Dawn of the DIY publisher | Irish Examiner


Dawn of the DIY publisher | Irish Examiner.

Thursday, July 05, 2012

Aspiring writers can avoid the traditionally tougher routes and publish their books themselves. Cover prices are lower but royalties can be generous, says John Hearne

TWO years ago, American writer Amanda Hocking needed $300 to go to a convention in Chicago. Like other aspiring writers, she’d been banging on doors for years. She’d sent out 17 novels to agents and publishers. No one was interested.

Ms Hocking uploaded her fantasy fiction titles to Amazon, hoping to sell enough to get the fare. By March 2011, she had sold over 1m books and earned $2m. Since then, she’s sold 1.5m of her books, without the support of a publishing house.

Joe Konrath is a Chicago-based self-publisher who has written thrillers, sci-fi and horror, using a different alias for each genre. Earlier this year, he published his Amazon sales figures: he made $100,000 in three weeks.

It’s all about the internet. Ebooks now outsell paperbacks in the US, and because the production costs are so much lower, the process is in the hands of anyone with a manuscript and a broadband connection.

In addition, self-publishing holds out the seductive prospect of being vastly more lucrative than the traditional route.

If you offer your book for $2.99 on Amazon, they’ll pay you a 70% royalty. OK, the cover price is very low, but traditional royalties are closer to 10%. 10% on a €10 cover price is €1. Seventy percent of $2.99 is $2.09.

Catherine Ryan Howard, from Grange, in Cork, is one of the most successful Irish self-publishers. Over the last three years, she’s published five separate fiction and non-fiction titles, and sold more than 18,000 books.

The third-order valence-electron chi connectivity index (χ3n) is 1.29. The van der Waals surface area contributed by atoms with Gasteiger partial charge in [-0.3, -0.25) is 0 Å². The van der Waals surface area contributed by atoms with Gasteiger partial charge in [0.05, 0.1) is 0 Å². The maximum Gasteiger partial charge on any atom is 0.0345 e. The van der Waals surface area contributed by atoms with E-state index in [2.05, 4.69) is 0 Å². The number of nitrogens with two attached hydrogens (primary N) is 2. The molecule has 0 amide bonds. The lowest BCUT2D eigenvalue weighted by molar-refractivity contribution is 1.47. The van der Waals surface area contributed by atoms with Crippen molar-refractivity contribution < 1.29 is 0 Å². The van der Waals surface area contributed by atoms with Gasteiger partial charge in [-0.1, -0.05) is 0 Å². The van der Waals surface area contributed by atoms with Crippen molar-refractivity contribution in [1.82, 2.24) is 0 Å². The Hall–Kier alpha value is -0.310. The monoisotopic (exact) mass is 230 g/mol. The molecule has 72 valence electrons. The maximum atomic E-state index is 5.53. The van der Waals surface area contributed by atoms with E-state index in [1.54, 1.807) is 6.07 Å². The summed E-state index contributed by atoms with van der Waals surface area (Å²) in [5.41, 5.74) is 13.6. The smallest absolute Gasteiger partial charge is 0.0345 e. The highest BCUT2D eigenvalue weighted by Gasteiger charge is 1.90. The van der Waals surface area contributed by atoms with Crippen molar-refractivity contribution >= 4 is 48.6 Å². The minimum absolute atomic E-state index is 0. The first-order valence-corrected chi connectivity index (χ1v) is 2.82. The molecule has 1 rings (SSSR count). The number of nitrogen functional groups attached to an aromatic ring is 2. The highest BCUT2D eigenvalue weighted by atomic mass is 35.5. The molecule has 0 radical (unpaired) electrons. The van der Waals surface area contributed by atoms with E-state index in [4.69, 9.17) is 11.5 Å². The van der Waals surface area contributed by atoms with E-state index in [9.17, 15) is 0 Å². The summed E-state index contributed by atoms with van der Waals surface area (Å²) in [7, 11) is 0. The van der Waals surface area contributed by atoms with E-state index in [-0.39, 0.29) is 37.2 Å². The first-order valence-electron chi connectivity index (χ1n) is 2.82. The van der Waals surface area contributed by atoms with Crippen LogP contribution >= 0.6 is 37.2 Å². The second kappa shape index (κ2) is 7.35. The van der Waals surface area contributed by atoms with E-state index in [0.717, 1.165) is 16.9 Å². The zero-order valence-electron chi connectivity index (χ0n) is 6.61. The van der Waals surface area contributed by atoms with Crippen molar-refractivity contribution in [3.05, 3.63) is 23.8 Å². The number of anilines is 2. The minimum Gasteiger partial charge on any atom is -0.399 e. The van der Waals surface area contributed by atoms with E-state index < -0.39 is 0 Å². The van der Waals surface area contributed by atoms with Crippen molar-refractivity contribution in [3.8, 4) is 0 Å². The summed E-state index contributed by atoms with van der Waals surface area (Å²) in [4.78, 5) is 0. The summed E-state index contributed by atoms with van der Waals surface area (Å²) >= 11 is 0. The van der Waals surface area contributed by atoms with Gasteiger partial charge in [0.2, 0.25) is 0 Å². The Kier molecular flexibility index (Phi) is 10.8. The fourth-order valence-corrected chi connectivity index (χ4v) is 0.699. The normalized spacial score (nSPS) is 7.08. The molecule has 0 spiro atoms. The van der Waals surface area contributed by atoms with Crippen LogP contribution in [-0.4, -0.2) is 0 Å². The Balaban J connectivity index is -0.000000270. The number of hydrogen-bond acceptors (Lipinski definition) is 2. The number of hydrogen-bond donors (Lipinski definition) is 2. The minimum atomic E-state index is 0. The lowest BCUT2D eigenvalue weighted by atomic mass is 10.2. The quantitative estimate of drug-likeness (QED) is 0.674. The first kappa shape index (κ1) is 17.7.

She went the traditional route with her first book, Mousetrapped, a memoir of her experiences working in Disney World, Florida.

“I got very close with one agent,” she says, “but, ultimately, they said that although they loved the book there was no market for it and so they couldn’t represent me on the strength of it. Next, I tried Irish publishers and got a similar response from most of them.”

It was while working on her first novel, Results Not Typical, that someone sent her a link to print-on-demand (POD) website, lulu.com. Ms Ryan Howard says: “When someone orders a copy of your book, Lulu prints it. Then, Amazon ships it, they both take their cut and you get the rest. No stock, no dusty boxes of books under the stairs and practically no outlay. You never even have to touch your book in the flesh, so to speak.

“Up until this point, I thought self-publishing was an embarrassing last resort for people who didn’t take rejection well. But the wheels started turning and I figured why not self-publish Mousetrapped? Even if it sold 100 copies, it was better than none at all.”

Four years and five titles later, Ms Ryan Howard is making a living from her work, all thanks to DIY publishing.

David Gaughran is another Irish writer who couldn’t get a break. He spent a year-and-a-half submitting his novel, A Storm Hits Vapariso, to publishers and agents, before going it alone. “I was still wary of publishing A Storm Hits Valparaiso myself, and experimented with releasing some short stories.